Assignment 1 - A Spell Checker

due Tuesday, 1/15   9:30 am

Follow these instructions for Programming Assignments:

Programming Assignments

This assignment is meant to be a review of some of the introductory concepts covered in CIS22B. It involves writing some classes, contructors, destructors, memory allocation, file I/O, and program planning. You are to use the two classes, Word and Dictionary, the suggested main() (or a main() that is very similar), the dictionary "word" file, and the input file, "gettysburg.txt".

Your program should adhere to the following specifications:

  1. You are to use the Word and Dictionary classes defined below and write all member functions and any necessary supporting functions to achieve the specified result.
  2. The Word class should dynamically allocate memory for each word to be stored in the dictionary.
  3. The Dictionary class should contain an array of pointers to Word. Memory for this array must be dynamically allocated. You will have to read the words in from the file. Since you do not know the "word" file size, you do not know how large to allocate the array of pointers. You are to let this grow dynamically as you read the file in. Start with an array size of 8, When that array is filled, double the array size, copy the original 8 words to the new array and continue. You can see the expected behavior in the sample program output listed below.
  4. You can assume the "word" file is sorted, so your Dictionary::find() function must contain a binary search algorithm. You might want to save this requirement for later - until you get the rest of your program running.
  5. Make sure you store words in the dictionary as lower case and that you convert the input text to the same case - that way your Dictionary::find() function will successfully find "Four" even though it is stored as "four" in your Dictionary.
  6. Make sure you remove leading or trailing punctuation from a word, such as "nation,".
  7. Do not use the string class for this assignment.  All text data should be stored and managed as C-strings.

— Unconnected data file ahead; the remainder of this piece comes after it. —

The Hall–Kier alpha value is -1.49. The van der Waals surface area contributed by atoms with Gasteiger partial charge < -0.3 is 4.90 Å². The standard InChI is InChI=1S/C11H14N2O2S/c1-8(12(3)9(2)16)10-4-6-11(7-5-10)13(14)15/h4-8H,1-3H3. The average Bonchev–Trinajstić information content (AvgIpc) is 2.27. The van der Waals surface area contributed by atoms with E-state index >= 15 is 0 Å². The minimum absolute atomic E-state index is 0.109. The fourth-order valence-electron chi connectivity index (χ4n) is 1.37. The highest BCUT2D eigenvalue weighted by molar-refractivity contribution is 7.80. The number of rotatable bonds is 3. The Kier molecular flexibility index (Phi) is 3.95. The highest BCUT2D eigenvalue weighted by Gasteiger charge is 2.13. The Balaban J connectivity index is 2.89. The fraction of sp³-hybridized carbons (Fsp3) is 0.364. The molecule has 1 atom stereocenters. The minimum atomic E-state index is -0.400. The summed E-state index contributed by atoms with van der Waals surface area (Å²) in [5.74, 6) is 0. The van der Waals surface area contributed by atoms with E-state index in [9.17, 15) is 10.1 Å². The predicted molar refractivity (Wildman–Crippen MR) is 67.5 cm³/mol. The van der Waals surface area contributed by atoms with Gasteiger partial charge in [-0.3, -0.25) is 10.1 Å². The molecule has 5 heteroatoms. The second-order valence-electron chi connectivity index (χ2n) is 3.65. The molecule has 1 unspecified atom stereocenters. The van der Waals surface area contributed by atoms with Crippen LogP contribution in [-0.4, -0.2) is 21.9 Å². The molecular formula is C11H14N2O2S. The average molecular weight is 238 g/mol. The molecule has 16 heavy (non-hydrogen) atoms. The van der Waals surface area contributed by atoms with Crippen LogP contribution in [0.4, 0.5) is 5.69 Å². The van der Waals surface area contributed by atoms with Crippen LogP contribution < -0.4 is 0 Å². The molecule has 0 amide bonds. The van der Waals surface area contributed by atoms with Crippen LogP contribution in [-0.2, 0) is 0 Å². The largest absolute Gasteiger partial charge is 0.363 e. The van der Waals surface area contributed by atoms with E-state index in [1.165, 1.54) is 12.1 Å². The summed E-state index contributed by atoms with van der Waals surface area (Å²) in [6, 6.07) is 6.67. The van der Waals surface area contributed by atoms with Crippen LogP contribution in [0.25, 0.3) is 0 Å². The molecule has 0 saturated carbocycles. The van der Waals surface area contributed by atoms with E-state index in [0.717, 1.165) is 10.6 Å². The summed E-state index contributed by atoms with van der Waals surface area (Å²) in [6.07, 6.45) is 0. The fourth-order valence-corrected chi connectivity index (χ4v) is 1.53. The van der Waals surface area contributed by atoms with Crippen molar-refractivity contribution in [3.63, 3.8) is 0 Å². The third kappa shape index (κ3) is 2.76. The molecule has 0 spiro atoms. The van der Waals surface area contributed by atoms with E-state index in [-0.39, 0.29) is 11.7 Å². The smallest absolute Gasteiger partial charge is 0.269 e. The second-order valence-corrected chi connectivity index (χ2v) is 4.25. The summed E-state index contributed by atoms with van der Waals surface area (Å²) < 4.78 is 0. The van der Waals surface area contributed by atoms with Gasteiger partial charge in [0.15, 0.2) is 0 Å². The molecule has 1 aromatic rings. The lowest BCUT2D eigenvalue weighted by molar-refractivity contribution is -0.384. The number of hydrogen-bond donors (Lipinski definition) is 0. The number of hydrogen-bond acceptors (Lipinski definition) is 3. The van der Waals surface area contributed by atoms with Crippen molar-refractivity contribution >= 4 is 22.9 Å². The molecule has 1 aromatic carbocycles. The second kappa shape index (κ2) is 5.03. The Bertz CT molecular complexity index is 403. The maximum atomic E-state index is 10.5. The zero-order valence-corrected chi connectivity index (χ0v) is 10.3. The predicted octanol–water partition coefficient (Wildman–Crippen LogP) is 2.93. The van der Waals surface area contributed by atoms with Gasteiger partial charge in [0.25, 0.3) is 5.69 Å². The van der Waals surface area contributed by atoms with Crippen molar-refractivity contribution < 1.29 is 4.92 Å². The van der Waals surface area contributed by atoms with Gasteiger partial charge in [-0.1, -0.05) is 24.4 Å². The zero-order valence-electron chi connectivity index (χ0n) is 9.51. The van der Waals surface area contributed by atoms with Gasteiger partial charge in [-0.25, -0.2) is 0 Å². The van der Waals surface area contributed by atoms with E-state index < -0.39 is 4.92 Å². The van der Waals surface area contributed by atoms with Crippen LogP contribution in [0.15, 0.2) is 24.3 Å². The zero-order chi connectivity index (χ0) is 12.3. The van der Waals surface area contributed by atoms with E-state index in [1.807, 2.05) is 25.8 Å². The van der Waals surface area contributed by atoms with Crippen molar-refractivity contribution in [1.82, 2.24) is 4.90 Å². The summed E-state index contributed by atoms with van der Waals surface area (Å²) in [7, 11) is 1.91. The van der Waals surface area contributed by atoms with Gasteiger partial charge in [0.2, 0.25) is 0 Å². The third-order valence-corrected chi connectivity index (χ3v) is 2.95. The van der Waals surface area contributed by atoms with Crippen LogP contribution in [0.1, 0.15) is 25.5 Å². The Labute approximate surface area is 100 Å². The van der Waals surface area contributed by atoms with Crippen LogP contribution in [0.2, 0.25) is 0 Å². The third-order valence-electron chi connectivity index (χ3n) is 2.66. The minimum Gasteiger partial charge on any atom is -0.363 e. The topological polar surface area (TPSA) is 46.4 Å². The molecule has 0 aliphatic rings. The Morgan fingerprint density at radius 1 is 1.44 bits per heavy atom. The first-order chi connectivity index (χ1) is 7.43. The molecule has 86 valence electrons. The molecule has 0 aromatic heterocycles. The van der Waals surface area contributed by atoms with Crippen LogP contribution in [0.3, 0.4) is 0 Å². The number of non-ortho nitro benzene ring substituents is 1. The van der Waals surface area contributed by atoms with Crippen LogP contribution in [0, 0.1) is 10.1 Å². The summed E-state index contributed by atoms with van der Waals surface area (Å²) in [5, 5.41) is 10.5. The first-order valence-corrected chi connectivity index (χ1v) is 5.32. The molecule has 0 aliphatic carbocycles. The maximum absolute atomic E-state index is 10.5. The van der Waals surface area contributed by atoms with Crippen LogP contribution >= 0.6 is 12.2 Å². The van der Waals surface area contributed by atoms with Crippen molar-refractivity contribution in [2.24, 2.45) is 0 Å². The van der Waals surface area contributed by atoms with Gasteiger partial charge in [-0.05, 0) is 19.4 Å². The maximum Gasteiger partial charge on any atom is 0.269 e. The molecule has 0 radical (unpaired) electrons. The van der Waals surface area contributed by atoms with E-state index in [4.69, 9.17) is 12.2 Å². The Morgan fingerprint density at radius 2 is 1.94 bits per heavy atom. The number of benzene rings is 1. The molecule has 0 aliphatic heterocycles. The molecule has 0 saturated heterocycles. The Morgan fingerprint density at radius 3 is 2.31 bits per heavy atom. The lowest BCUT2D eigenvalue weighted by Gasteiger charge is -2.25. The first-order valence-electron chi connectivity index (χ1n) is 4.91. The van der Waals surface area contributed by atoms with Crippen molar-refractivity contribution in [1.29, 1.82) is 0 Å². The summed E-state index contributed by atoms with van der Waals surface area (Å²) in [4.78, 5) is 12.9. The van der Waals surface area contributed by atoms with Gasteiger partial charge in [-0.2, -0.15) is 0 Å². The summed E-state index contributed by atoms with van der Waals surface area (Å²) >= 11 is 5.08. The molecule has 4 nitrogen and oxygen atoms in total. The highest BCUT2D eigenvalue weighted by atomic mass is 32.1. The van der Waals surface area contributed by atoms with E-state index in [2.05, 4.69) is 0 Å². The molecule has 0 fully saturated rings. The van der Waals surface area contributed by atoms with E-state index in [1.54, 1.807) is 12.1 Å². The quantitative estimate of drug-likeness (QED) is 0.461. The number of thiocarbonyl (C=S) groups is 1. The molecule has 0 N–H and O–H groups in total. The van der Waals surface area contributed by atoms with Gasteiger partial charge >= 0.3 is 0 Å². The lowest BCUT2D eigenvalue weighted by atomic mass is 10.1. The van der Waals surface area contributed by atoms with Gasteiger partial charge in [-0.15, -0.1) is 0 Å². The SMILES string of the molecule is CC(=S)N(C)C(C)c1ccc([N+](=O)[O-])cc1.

Warning: If you are using a Mac or Linux compiler, you may want to remove the \r at the end of each line in both input files.  You can do that like this:

Word class
class Word 
   char* word_; 
   Word(const char* text = 0); 
   const char* word() const; 

Dictionary class
class Dictionary 
   Word** words_; 
   unsigned int capacity_;   // max number of words Dictionary can hold 
   unsigned int numberOfWordsInDictionary_; 
   void resize(); 
   void addWordToDictionary(char* word); 
   Dictionary(const char* filename); 
   bool find(const char* word);


int main()
   char buffer[MaxWordSize];
   Dictionary Websters(wordfile);
   ifstream fin(document);
   cout << "\nSpell checking " << document << "\n\n";
   while (fin >> buffer) {
      // remove leading/trailing punctuation, change to lowercase
      if (cleanupWord(buffer)) {      
         if (!Websters.find(buffer)) {
            cout << buffer << " not found in the Dictionary\n";

Program output

Dictionary resized to capacity: 16            <--- This illustrates Dictionary resizing
Dictionary resized to capacity: 32
Dictionary resized to capacity: 64
Dictionary resized to capacity: 128
Dictionary resized to capacity: 256
Dictionary resized to capacity: 512
Dictionary resized to capacity: 1024
Dictionary resized to capacity: 2048
Dictionary resized to capacity: 4096
Dictionary resized to capacity: 8192
Dictionary resized to capacity: 16384
Dictionary resized to capacity: 32768

Spell checking /deanza/data/gettysburg.txt       <--- spell checking begins

created not found in the Dictionary	    <--- words not found in the Dictionary
struggled not found in the Dictionary
consecrated not found in the Dictionary
por not found in the Dictionary
remember not found in the Dictionary
unfinished not found in the Dictionary
nobly not found in the Dictionary
advanced not found in the Dictionary

Hint: there are between 10 and 20 misspelled words 

"word" file and "gettysburg.txt" (this is a zip file)